Celtic's potency from set-pieces was underlined for the second time in four days at Parkhead as Kilmarnock succumbed to the deadly left boot of Alan Thompson, just as Shakhtar Donetsk had done. The midfielder decided this taut contest with a 64th- minute penalty, leaving the free-kicks this time to the equally precise Aiden Mc-Geady, whose Beckhamesque finish delivered the teenager's second goal in two Scottish Premier League games.
The champions remain in control at the top of the table, yet this was far from a procession as Kilmarnock tried to copy Aberdeen's example in winning in the east end of Glasgow, in the last home game, and Colin Nish's late goal induced belated panic for the Celtic fans.
Though Martin O'Neill spoke in midweek of a tiring schedule of four games in 10 days taking its toll during the Champions' League victory against Shakhtar Donetsk, the Celtic manager chose to use the same players who began that game. There was certainly a lack of crispness to Celtic's play in the opening 20 minutes as Kilmarnock put them under intense pressure. David Marshall was required to make a fine save to deny Colin Nish after just nine minutes, and the Celtic goalkeeper got down superbly to palm away Peter Leven's menacing cross.
Had Danny Invincible not been betrayed by his control when Allan Johnston's diagonal pass put him clear, then Kilmarnock might have had something tangible to protect. However, gradually Celtic wrested control .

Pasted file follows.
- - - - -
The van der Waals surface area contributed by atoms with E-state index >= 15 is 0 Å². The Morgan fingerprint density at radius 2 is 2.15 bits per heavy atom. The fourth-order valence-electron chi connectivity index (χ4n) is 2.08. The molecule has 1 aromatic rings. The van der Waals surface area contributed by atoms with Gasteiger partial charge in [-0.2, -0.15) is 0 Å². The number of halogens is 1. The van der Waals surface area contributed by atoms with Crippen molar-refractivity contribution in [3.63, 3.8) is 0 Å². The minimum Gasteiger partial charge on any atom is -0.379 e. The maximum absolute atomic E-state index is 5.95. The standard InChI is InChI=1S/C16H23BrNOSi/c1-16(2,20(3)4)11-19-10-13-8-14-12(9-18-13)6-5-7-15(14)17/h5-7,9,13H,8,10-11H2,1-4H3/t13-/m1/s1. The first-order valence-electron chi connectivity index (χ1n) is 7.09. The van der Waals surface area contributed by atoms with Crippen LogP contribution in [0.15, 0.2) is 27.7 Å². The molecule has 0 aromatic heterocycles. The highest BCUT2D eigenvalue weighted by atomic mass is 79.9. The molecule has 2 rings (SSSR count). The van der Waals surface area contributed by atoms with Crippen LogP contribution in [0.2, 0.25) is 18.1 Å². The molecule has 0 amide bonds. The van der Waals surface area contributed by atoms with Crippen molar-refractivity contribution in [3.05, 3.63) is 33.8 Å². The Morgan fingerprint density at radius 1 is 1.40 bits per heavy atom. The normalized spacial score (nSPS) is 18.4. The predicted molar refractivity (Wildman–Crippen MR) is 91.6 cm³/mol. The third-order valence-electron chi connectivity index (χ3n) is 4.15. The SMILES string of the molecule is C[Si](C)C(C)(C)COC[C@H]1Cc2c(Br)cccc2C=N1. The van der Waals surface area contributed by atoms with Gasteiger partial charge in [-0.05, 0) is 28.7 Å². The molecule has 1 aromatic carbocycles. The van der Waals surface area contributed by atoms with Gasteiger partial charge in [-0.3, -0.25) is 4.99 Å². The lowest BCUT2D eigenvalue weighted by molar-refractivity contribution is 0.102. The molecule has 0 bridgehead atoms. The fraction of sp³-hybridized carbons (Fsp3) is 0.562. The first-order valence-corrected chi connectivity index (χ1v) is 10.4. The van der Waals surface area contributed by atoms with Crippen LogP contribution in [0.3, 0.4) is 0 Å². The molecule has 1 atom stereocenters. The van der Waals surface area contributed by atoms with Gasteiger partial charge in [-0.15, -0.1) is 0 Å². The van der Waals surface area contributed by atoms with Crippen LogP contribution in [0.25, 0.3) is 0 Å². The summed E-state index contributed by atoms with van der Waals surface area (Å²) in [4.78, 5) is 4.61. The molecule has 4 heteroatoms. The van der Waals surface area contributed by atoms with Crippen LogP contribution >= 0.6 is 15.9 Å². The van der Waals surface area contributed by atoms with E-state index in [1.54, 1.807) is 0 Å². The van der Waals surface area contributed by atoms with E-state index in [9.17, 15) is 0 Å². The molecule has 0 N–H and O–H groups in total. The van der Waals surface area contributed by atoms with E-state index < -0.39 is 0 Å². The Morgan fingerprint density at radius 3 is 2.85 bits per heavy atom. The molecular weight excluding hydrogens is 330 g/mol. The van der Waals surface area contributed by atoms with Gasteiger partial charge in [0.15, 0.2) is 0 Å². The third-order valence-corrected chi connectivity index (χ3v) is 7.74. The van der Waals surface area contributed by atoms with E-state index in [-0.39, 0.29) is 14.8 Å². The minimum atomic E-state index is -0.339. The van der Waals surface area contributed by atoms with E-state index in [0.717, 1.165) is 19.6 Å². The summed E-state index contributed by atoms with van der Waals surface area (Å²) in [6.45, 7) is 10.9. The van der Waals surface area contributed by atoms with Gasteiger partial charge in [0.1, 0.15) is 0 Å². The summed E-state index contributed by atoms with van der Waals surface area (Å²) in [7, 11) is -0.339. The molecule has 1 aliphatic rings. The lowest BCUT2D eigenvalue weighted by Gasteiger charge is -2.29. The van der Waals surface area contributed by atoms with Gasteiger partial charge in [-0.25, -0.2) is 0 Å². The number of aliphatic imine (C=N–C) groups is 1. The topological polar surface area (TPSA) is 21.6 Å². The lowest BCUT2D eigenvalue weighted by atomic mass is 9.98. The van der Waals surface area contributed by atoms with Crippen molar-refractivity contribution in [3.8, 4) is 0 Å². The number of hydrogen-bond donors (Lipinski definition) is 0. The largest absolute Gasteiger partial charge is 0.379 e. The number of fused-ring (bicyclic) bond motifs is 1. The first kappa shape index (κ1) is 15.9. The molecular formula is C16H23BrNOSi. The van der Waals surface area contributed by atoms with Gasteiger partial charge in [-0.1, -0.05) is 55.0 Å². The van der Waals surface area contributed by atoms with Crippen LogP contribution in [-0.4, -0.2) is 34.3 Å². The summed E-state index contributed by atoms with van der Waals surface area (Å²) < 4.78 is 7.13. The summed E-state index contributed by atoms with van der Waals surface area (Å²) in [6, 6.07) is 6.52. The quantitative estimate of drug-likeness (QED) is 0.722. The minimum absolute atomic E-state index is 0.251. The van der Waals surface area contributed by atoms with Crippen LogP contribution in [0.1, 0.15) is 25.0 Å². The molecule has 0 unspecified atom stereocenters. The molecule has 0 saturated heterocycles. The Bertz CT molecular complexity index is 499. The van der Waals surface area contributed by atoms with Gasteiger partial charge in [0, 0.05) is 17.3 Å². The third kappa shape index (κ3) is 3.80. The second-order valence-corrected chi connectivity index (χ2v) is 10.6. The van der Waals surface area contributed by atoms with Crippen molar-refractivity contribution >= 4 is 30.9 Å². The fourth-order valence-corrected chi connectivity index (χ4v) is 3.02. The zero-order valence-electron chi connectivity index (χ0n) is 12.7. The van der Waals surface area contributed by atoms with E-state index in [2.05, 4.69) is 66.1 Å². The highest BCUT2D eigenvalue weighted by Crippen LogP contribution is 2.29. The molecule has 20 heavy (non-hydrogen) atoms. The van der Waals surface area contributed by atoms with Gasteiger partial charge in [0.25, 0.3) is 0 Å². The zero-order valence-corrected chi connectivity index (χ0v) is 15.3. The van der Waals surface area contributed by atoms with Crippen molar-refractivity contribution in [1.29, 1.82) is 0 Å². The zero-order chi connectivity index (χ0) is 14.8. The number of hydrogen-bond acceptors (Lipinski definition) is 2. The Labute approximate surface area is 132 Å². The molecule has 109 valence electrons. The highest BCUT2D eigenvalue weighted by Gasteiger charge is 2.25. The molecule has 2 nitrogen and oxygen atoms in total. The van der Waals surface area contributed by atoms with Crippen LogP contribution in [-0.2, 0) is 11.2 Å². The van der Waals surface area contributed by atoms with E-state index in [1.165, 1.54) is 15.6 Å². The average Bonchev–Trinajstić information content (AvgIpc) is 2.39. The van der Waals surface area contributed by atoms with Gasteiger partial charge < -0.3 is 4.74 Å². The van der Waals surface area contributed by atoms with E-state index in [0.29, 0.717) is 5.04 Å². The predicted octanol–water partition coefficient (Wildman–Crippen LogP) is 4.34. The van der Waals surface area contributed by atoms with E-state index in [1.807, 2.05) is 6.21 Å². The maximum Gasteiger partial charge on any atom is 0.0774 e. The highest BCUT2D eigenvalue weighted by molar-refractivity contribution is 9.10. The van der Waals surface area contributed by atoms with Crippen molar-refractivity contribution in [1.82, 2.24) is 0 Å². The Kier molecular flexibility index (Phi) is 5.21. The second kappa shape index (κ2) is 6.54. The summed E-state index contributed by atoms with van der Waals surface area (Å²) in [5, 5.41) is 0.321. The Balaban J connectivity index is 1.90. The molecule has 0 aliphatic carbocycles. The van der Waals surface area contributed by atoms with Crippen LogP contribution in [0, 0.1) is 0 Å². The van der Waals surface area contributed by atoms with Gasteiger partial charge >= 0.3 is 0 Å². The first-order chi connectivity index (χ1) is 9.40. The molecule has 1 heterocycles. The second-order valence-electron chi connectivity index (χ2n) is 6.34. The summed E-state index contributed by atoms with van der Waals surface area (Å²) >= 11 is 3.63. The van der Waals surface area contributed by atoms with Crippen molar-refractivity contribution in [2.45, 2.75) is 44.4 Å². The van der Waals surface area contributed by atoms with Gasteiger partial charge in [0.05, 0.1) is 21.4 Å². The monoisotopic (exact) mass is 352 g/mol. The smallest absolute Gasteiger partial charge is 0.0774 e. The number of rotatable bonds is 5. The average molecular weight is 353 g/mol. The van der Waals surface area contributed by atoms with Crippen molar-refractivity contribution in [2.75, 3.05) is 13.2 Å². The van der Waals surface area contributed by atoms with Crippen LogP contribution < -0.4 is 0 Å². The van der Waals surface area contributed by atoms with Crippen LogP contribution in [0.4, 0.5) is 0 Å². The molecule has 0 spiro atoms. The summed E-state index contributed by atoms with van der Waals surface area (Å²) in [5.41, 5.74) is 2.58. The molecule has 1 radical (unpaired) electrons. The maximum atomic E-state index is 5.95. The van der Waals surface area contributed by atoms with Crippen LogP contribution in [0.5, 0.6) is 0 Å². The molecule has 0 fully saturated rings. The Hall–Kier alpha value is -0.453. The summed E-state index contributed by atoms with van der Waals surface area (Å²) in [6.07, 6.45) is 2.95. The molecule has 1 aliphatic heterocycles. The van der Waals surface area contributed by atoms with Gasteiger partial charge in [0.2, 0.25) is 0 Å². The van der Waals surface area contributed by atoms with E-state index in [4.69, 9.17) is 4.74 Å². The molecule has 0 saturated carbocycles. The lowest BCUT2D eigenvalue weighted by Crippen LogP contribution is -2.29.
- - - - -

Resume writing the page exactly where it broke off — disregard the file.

Graeme Smith, Kilmar-nock's teenage goalkeeper, produced two fine saves in quick succession to deny John Hartson's shot on the spin and Thompson's fierce drive. Then Thompson's precise corner to the back post was met by Stanislav Varga only for the defender's header to thump against the bar, before Smith repelled another long-range Thompson effort.
However, two minutes before half-time Celtic made the breakthrough. Their pressure had forced David Lilley to concede a foul just outside the box, using his elbow to knock the ball out of Jackie McNamara's path. That allowed McGeady to curl a deft free-kick over the wall and beyond past Smith's dive.
Though Henri Camara's skill carved out a great chance early in the second half, the pattern of the first period ensued, with Kilmarnock's industry ensuring the champions had few scoring oppor-tunities. The threat of an equaliser was in the air when Celtic doubled their lead in the 64th minute.
A fine lay-off by Hartson allowed Camara to surge into the box past Lilley, who brought the striker down, though contact was minimal. That allowed Thompson to step up and steer his penalty into the roof of the net.
Didier Agatheconjured up a great slide-tackle to deny Gary McDonald but the frustration was too much for Jim Jefferies, who, wrongly, believed his player had been fouled; the Kilmarnock manager was locked in a furious row with the fourth official for considerable time.
Celtic brought on Craig Beattie, but it was a Kilmar-nock substitute who made a more telling contribution. Steven Naismith showed great skill to control the ball with his chest and thread a pass into the run of Nish, who showed commendable composure to steer in a right-foot finish.Reuse content